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Primary Contributions

This thesis contributes both to the field of computer graphics and to the field of artificial life. It leverages the synergy between these two fields for the realistic modeling, simulation, and animation of animals. Our contributions have been published in the computer graphics literature [Tu and Terzopoulos1994a, Tu and Terzopoulos1994b] and in the artificial life literature [Terzopoulos, Tu and Grzeszczuk1994a, Terzopoulos, Tu and Grzeszczuk1994b].

In computer graphics, our work is the first to combine within a unified framework extensive physics-based graphics models, locomotion control, and higher-level behavioral models for animation. In the context of artificial life, we develop animats of unprecedented realism and sophistication. Our life-like animations of fish in their habitat demonstrate a functional model that captures the interplay of physics, locomotion, perception and behavior in animals. The behaviors that our artificial animals emulate range from reflexive behaviors to motivational behaviors, and from complex individual behaviors to elaborate group behavior. It is important to appreciate that our goal is not to attempt to replicate the complete behavioral repertoire of any one specific fish species but, rather, to develop a generic behavioral model suited to the animation of various species of fishes.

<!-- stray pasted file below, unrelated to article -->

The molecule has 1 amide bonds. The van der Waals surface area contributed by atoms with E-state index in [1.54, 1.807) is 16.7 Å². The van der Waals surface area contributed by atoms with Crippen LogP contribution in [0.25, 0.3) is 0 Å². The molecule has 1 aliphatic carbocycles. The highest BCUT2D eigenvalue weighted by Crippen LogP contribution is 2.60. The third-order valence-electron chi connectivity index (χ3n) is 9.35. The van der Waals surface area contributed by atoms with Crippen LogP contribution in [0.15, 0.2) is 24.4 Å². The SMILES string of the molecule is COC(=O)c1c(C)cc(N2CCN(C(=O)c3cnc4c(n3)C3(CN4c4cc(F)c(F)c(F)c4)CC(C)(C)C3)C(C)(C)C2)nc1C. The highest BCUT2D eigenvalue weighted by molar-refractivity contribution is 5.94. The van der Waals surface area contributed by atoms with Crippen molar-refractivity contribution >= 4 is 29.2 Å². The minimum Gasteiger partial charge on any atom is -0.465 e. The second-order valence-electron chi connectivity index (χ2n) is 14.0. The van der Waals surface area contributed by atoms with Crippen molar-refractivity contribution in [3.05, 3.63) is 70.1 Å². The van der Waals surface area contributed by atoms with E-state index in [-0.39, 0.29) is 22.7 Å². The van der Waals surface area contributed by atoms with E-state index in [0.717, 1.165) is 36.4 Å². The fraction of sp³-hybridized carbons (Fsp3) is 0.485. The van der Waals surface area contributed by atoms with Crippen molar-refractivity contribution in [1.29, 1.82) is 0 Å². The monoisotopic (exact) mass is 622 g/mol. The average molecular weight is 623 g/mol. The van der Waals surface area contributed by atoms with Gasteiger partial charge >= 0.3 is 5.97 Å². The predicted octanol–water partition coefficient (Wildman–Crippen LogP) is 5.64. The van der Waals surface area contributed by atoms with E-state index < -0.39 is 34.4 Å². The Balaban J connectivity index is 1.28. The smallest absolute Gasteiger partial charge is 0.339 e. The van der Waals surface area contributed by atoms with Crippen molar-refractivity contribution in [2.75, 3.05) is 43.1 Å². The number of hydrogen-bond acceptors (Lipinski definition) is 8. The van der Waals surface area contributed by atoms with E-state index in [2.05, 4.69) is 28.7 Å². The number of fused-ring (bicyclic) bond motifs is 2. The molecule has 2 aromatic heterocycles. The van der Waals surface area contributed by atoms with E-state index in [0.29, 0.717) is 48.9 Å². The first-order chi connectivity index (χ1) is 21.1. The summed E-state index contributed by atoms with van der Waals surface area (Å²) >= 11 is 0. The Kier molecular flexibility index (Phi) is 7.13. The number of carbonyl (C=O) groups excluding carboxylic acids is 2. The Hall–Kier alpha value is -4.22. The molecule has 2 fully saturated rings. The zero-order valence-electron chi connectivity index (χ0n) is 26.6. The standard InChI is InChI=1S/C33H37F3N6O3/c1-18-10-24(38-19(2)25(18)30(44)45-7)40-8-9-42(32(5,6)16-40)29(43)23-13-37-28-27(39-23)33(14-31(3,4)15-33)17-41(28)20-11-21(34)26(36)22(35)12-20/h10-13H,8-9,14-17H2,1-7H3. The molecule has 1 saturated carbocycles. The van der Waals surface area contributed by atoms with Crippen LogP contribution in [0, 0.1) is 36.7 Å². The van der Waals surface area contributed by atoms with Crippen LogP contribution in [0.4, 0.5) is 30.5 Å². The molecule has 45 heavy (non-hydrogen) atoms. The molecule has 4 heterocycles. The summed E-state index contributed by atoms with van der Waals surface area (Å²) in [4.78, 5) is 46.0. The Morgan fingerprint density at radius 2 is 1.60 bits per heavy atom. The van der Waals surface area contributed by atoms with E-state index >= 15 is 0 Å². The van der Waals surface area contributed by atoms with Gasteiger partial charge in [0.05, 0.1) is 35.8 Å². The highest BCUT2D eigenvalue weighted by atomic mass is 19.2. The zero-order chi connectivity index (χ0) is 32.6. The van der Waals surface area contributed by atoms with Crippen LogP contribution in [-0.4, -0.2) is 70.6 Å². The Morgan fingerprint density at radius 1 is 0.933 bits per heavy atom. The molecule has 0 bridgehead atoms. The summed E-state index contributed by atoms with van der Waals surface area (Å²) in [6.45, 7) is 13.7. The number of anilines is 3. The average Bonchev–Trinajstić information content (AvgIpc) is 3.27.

The main contributions of this thesis in more detail are as follows:


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Xiaoyuan TuJanuary 1996